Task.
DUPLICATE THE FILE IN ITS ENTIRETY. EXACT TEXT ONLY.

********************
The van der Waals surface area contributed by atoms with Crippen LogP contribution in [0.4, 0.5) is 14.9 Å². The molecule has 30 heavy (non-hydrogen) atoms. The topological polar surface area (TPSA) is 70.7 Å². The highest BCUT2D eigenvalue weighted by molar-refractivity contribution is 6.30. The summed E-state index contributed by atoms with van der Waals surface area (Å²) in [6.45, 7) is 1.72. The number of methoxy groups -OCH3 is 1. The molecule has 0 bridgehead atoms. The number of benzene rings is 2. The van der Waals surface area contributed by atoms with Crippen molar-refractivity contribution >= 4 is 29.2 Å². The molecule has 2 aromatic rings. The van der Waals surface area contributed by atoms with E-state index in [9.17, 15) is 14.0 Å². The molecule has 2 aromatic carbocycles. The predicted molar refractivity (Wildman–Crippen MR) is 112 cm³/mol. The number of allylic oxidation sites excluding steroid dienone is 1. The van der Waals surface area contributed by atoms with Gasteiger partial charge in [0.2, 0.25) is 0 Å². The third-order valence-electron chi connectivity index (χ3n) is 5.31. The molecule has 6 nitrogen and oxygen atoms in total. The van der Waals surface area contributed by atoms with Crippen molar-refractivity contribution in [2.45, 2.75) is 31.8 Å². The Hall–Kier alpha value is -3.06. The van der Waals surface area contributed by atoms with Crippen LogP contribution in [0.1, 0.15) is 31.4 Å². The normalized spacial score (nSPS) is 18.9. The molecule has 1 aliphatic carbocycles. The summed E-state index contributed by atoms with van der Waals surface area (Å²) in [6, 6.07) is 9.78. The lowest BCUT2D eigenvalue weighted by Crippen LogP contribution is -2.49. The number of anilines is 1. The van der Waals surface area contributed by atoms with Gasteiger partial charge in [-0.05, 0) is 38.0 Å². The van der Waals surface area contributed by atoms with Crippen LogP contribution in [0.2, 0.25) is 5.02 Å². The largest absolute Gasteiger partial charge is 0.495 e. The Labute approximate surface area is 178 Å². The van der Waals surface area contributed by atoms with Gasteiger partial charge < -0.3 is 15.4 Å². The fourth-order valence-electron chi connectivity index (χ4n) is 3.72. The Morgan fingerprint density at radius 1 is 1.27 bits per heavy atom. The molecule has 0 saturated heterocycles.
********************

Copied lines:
The van der Waals surface area contributed by atoms with Crippen LogP contribution in [0.4, 0.5) is 14.9 Å². The molecule has 30 heavy (non-hydrogen) atoms. The topological polar surface area (TPSA) is 70.7 Å². The highest BCUT2D eigenvalue weighted by molar-refractivity contribution is 6.30. The summed E-state index contributed by atoms with van der Waals surface area (Å²) in [6.45, 7) is 1.72. The number of methoxy groups -OCH3 is 1. The molecule has 0 bridgehead atoms. The number of benzene rings is 2. The van der Waals surface area contributed by atoms with Crippen molar-refractivity contribution >= 4 is 29.2 Å². The molecule has 2 aromatic rings. The van der Waals surface area contributed by atoms with E-state index in [9.17, 15) is 14.0 Å². The molecule has 2 aromatic carbocycles. The predicted molar refractivity (Wildman–Crippen MR) is 112 cm³/mol. The number of allylic oxidation sites excluding steroid dienone is 1. The van der Waals surface area contributed by atoms with Gasteiger partial charge in [0.2, 0.25) is 0 Å². The third-order valence-electron chi connectivity index (χ3n) is 5.31. The molecule has 6 nitrogen and oxygen atoms in total. The van der Waals surface area contributed by atoms with Crippen molar-refractivity contribution in [2.45, 2.75) is 31.8 Å². The Hall–Kier alpha value is -3.06. The van der Waals surface area contributed by atoms with Crippen LogP contribution in [0.1, 0.15) is 31.4 Å². The normalized spacial score (nSPS) is 18.9. The molecule has 1 aliphatic carbocycles. The summed E-state index contributed by atoms with van der Waals surface area (Å²) in [6, 6.07) is 9.78. The lowest BCUT2D eigenvalue weighted by Crippen LogP contribution is -2.49. The number of anilines is 1. The van der Waals surface area contributed by atoms with Gasteiger partial charge in [-0.05, 0) is 38.0 Å². The van der Waals surface area contributed by atoms with Crippen LogP contribution in [0.2, 0.25) is 5.02 Å². The largest absolute Gasteiger partial charge is 0.495 e. The Labute approximate surface area is 178 Å². The van der Waals surface area contributed by atoms with Gasteiger partial charge < -0.3 is 15.4 Å². The fourth-order valence-electron chi connectivity index (χ4n) is 3.72. The Morgan fingerprint density at radius 1 is 1.27 bits per heavy atom. The molecule has 0 saturated heterocycles.